Drainage Ideas for Downspouts

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Providing proper drainage for your home's downspouts is the best defense against a wet basement. Downspouts direct the water from the roof's gutter system in a chosen direction. Making sure that water gets well away from the foundation is the number one priority. There are several options of how to deal with the water from the downspout.

Downspout Extensions

  • The most basic method to manage downspout water is with downspout extenders. These are plastic tubes or angled concrete pads that direct the water further from the home. The minimum distance a downspout should terminate is four feet from the foundation. This depends on the lot grading around the house. The water needs to exit in a location where the grade is sloped well away from the building.

City Sewer System

  • On older homes the roof's downspout system terminates below the house and into the main drain for the house. This moves the water into the city's sewer system. When the system works properly, it is effective because the moisture is 100 percent removed from your property. An issue arises when the main drain under the basement gets clogged with debris. This can lead to the flooding of your basement with rainwater. Some municipalities have since banned this practice, so consult your local building authority before going in this direction.

French Drain

  • A French drain is a gravel filled hole which the downspouts feed into with underground four-inch ABS piping. The gravel fills with water and provides adequate area for the water to leach into the soil. A properly built French drain is at least 15 feet from the house and is large enough to manage the volume of water your roof generates. The size of the French drain depends on your drainage qualities of your soil, size of your roof and approximate volume of water during the worst yearly rainfall. In areas which see freezing temperatures, the French drain must be designed to withstand the forces of frost.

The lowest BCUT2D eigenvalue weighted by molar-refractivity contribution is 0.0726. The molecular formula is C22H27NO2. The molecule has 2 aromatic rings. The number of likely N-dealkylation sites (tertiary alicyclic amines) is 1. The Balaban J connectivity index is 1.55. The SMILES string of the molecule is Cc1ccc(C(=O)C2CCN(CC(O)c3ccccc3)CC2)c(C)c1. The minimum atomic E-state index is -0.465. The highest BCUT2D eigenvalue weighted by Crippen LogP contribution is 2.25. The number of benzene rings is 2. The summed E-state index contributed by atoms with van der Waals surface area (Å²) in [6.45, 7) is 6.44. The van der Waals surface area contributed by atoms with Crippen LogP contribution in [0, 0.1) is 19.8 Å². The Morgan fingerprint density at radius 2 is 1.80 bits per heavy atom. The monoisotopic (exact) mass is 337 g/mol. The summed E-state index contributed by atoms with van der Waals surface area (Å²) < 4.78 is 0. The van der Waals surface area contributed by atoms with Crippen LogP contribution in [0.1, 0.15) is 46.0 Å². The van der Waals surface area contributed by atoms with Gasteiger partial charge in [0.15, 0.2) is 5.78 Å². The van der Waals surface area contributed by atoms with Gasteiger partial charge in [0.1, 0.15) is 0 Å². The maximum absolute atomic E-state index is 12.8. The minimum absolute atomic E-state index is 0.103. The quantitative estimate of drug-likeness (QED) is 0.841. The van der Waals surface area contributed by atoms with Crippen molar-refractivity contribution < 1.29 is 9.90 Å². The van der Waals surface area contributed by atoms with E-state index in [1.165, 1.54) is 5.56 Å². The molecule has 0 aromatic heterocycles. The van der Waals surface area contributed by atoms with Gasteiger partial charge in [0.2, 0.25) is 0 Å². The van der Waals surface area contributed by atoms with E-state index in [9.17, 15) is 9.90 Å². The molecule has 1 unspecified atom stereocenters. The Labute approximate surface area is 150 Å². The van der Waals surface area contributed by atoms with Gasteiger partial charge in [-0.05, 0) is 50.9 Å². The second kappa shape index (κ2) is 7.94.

Swale

  • A swale is a lot grading detail which moves the water into a low spot at least 10 feet from the home, then away from your property. They are typically used where the natural slope of the ground is towards the building. Swales are made by using an excavator to modify the grade around your property. One dilemma is where to move the water to. Most local building authorities require you to manage your property's water in a manner that doesn't affect you neighbors' land.

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